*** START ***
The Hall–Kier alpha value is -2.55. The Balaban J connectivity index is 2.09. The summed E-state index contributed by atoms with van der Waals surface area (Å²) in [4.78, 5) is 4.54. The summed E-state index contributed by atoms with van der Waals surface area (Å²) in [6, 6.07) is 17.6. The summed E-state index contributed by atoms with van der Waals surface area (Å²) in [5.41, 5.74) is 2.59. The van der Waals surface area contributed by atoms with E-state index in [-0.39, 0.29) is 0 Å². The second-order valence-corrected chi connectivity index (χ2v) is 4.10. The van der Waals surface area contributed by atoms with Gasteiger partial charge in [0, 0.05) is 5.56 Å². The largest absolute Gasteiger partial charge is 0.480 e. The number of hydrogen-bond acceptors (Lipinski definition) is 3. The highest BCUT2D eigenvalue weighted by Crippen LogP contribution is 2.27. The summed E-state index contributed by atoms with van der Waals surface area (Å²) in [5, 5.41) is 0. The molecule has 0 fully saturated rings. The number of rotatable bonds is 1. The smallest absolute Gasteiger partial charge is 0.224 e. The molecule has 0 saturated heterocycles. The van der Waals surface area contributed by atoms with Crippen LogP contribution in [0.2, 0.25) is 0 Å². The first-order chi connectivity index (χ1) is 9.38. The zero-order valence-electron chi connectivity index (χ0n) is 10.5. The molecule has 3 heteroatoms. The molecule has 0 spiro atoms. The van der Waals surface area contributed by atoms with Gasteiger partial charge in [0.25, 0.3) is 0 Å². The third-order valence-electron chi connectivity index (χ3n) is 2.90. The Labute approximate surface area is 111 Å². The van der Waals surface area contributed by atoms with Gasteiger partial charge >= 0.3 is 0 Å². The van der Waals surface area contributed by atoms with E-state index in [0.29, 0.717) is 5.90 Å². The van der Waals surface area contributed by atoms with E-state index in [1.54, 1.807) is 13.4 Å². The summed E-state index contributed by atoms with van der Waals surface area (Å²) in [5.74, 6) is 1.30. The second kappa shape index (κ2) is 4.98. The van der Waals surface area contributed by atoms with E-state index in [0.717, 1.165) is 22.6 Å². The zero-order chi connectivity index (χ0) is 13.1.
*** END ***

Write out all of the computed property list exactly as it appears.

The Hall–Kier alpha value is -2.55. The Balaban J connectivity index is 2.09. The summed E-state index contributed by atoms with van der Waals surface area (Å²) in [4.78, 5) is 4.54. The summed E-state index contributed by atoms with van der Waals surface area (Å²) in [6, 6.07) is 17.6. The summed E-state index contributed by atoms with van der Waals surface area (Å²) in [5.41, 5.74) is 2.59. The van der Waals surface area contributed by atoms with E-state index in [-0.39, 0.29) is 0 Å². The second-order valence-corrected chi connectivity index (χ2v) is 4.10. The van der Waals surface area contributed by atoms with Gasteiger partial charge in [0, 0.05) is 5.56 Å². The largest absolute Gasteiger partial charge is 0.480 e. The number of hydrogen-bond acceptors (Lipinski definition) is 3. The highest BCUT2D eigenvalue weighted by Crippen LogP contribution is 2.27. The summed E-state index contributed by atoms with van der Waals surface area (Å²) in [5, 5.41) is 0. The molecule has 0 fully saturated rings. The number of rotatable bonds is 1. The smallest absolute Gasteiger partial charge is 0.224 e. The molecule has 0 saturated heterocycles. The van der Waals surface area contributed by atoms with Crippen LogP contribution in [0.2, 0.25) is 0 Å². The first-order chi connectivity index (χ1) is 9.38. The zero-order valence-electron chi connectivity index (χ0n) is 10.5. The molecule has 3 heteroatoms. The molecule has 0 spiro atoms. The van der Waals surface area contributed by atoms with Gasteiger partial charge in [0.25, 0.3) is 0 Å². The third-order valence-electron chi connectivity index (χ3n) is 2.90. The Labute approximate surface area is 111 Å². The van der Waals surface area contributed by atoms with Gasteiger partial charge >= 0.3 is 0 Å². The van der Waals surface area contributed by atoms with E-state index in [0.29, 0.717) is 5.90 Å². The van der Waals surface area contributed by atoms with E-state index in [1.54, 1.807) is 13.4 Å². The summed E-state index contributed by atoms with van der Waals surface area (Å²) in [5.74, 6) is 1.30. The second kappa shape index (κ2) is 4.98. The van der Waals surface area contributed by atoms with E-state index in [0.717, 1.165) is 22.6 Å². The zero-order chi connectivity index (χ0) is 13.1.